• Loading metrics

Genome-Wide Prediction and Validation of Peptides That Bind Human Prosurvival Bcl-2 Proteins

Genome-Wide Prediction and Validation of Peptides That Bind Human Prosurvival Bcl-2 Proteins

  • Joe DeBartolo, 
  • Mikko Taipale, 
  • Amy E. Keating


Programmed cell death is regulated by interactions between pro-apoptotic and prosurvival members of the Bcl-2 family. Pro-apoptotic family members contain a weakly conserved BH3 motif that can adopt an alpha-helical structure and bind to a groove on prosurvival partners Bcl-xL, Bcl-w, Bcl-2, Mcl-1 and Bfl-1. Peptides corresponding to roughly 13 reported BH3 motifs have been verified to bind in this manner. Due to their short lengths and low sequence conservation, BH3 motifs are not detected using standard sequence-based bioinformatics approaches. Thus, it is possible that many additional proteins harbor BH3-like sequences that can mediate interactions with the Bcl-2 family. In this work, we used structure-based and data-based Bcl-2 interaction models to find new BH3-like peptides in the human proteome. We used peptide SPOT arrays to test candidate peptides for interaction with one or more of the prosurvival proteins Bcl-xL, Bcl-w, Bcl-2, Mcl-1 and Bfl-1. For the 36 most promising array candidates, we quantified binding to all five human receptors using direct and competition binding assays in solution. All 36 peptides showed evidence of interaction with at least one prosurvival protein, and 22 peptides bound at least one prosurvival protein with a dissociation constant between 1 and 500 nM; many peptides had specificity profiles not previously observed. We also screened the full-length parent proteins of a subset of array-tested peptides for binding to Bcl-xL and Mcl-1. Finally, we used the peptide binding data, in conjunction with previously reported interactions, to assess the affinity and specificity prediction performance of different models.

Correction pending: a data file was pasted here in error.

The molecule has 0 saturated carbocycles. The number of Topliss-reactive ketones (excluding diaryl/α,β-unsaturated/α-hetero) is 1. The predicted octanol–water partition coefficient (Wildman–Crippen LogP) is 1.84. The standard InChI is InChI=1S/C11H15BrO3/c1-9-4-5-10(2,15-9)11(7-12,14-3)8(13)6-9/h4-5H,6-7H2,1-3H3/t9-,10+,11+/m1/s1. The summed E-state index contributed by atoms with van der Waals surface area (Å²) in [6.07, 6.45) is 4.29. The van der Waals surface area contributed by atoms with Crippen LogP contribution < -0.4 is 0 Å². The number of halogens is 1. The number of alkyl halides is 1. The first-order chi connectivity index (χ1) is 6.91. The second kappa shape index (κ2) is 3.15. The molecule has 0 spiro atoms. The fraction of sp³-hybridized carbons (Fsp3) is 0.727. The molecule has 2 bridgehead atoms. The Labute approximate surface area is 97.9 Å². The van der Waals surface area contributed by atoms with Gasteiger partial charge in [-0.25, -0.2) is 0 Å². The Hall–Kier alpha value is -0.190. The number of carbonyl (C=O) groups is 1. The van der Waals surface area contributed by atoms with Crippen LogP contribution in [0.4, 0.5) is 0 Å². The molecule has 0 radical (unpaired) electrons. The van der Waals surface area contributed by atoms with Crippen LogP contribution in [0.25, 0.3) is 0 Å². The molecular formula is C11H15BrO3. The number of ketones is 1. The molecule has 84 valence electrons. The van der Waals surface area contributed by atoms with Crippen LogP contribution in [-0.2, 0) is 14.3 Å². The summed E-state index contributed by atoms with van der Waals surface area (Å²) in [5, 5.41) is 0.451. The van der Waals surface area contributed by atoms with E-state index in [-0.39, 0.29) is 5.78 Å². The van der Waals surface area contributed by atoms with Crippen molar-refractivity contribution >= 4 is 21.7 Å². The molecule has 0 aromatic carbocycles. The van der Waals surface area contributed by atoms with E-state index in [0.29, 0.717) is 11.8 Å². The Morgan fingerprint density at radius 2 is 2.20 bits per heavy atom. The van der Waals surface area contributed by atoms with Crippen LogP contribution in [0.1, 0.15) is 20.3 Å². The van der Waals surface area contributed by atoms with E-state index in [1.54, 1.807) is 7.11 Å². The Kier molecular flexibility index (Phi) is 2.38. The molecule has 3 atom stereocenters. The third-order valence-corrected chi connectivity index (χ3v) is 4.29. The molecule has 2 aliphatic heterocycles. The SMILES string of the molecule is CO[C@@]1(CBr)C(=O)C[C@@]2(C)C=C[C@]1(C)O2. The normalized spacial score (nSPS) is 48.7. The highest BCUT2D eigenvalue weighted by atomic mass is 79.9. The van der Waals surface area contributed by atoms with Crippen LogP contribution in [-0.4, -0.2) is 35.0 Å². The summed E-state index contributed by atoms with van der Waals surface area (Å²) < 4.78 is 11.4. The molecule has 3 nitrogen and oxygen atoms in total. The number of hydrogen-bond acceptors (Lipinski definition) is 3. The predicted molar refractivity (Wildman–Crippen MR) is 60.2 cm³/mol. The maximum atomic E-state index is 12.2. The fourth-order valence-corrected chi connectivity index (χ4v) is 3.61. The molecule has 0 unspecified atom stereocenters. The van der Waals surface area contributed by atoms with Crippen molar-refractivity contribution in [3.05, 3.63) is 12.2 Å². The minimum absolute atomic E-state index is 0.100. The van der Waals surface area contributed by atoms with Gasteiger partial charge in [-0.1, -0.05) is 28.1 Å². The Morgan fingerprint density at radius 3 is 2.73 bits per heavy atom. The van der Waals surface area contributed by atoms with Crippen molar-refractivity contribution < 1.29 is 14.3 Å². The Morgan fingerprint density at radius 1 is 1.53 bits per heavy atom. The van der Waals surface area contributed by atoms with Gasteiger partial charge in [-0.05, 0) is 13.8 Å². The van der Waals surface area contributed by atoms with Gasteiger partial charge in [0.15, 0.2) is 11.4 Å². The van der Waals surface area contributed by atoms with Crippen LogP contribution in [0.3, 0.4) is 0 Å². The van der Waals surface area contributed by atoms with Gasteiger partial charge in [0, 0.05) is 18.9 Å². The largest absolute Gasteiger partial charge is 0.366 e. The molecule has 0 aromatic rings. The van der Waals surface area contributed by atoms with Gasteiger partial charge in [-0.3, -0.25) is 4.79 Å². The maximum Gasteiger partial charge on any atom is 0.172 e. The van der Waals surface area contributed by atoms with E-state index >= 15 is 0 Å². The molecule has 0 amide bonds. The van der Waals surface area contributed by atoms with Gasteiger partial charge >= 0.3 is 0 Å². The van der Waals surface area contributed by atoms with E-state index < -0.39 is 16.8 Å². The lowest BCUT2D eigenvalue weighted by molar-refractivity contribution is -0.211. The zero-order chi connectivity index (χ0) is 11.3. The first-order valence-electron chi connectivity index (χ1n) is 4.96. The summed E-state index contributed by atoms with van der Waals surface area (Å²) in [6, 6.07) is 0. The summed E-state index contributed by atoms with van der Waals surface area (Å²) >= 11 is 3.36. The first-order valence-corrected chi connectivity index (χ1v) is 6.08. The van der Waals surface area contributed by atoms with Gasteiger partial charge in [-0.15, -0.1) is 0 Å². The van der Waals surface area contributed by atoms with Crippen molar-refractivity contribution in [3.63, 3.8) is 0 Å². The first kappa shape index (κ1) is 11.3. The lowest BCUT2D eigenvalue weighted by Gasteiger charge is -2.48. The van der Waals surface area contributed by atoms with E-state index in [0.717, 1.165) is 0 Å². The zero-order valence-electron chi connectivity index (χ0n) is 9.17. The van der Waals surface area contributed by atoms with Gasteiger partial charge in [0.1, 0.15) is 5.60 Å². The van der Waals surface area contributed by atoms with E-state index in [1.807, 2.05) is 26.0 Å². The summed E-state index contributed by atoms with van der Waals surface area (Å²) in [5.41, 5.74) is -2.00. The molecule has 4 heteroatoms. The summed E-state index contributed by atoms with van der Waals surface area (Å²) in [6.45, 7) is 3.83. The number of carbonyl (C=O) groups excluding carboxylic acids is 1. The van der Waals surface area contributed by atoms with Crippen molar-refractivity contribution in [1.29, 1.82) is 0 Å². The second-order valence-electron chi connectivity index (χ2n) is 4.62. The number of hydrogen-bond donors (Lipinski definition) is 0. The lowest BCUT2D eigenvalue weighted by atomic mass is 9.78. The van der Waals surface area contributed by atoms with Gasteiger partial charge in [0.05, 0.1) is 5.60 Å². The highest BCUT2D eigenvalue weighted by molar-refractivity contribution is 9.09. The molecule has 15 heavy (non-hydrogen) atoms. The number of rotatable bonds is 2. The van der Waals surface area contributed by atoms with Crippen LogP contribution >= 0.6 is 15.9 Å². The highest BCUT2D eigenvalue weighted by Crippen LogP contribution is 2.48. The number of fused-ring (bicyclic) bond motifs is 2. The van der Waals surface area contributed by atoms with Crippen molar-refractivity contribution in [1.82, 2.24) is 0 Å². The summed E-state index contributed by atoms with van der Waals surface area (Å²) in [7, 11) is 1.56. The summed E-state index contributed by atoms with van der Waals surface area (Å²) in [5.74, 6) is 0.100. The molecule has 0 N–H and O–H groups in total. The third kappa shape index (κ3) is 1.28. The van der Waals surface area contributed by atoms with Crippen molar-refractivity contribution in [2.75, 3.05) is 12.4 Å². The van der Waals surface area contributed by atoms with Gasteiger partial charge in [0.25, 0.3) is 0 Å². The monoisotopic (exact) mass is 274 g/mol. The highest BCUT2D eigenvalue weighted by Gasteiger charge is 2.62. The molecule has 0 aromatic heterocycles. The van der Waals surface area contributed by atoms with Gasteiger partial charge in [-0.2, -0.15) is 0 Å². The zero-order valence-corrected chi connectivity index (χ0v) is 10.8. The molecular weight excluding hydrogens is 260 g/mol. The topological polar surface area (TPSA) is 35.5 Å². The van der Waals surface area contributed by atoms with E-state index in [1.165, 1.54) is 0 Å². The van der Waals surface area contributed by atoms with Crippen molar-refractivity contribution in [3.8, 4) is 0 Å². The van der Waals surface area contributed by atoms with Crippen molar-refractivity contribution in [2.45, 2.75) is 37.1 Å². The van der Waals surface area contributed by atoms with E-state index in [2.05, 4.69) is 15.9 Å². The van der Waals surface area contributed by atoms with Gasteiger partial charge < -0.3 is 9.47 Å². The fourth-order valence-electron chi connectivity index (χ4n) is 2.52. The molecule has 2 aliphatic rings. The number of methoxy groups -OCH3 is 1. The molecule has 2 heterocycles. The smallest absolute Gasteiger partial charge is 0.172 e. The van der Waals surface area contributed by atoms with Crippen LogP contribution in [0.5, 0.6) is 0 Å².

Author Summary

Bcl-2 family proteins regulate key cell death vs. survival decisions and are implicated in the development of many cancers. To understand the roles of Bcl-2 family proteins in both normal and diseased cells, it is important to map the interaction network of the family. Low sequence conservation in known Bcl-2 interaction motifs precludes easy identification of possible binding partners, but we developed computational models based on structure and experimental mutation data that show good predictive performance. We used our models to search the human proteome for new Bcl-2 interaction partners. We predicted and experimentally validated more than twice as many tight-binding peptides as were previously known.


Bcl-2 family proteins regulate programmed cell death and play key roles in eukaryotic development and in the onset and progression of many human diseases, including cancer [1], [2]. Intensive efforts to develop therapeutic agents that target Bcl-2 family members underscore their importance [3]. The family consists of three groups of proteins: prosurvival Bcl-2 proteins (Bcl-xL, Bcl-2, Bcl-w, Mcl-1 and Bfl-1); pro-apoptotic death effectors (Bak, Bax, Bok); and ∼10 Bcl-2 homology 3 (BH3) motif-only members (Bim, Bad, Puma, etc.). The five prosurvival proteins share a common fold [4][9], and all family members contain a BH3 motif that can adopt a helical structure of ∼18–26 residues. Biophysical and structural studies have established that peptides corresponding to BH3 motifs dock in a hydrophobic groove on the surface of prosurvival proteins, which we refer to as “receptors” [4][9]. All receptors, however, do not interact with all BH3 peptides. For example, Bad BH3 interacts strongly with Bcl-xL, Bcl-w and Bcl-2, but not Mcl-1 or Bfl-1, and Noxa BH3 only interacts strongly with Mcl-1 [10][14]. Competitive binding of BH3 helices from sensitizers vs. activators vs. death effectors to prosurvival proteins appears critical for regulating cell death via apoptosis [13].

BH3-only proteins have been discovered over the past two decades using varied methods, including yeast two-hybid assays and phage/cDNA-based screening assays [15]. Additional BH3-only proteins may remain undiscovered, especially proteins that are co-expressed and/or co-localize with prosurvival Bcl-2 receptors only in certain cell types, intracellular compartments or developmental stages. Identifying a complete set of interaction partners is important for building a full understanding of the functional roles of Bcl-2 receptors.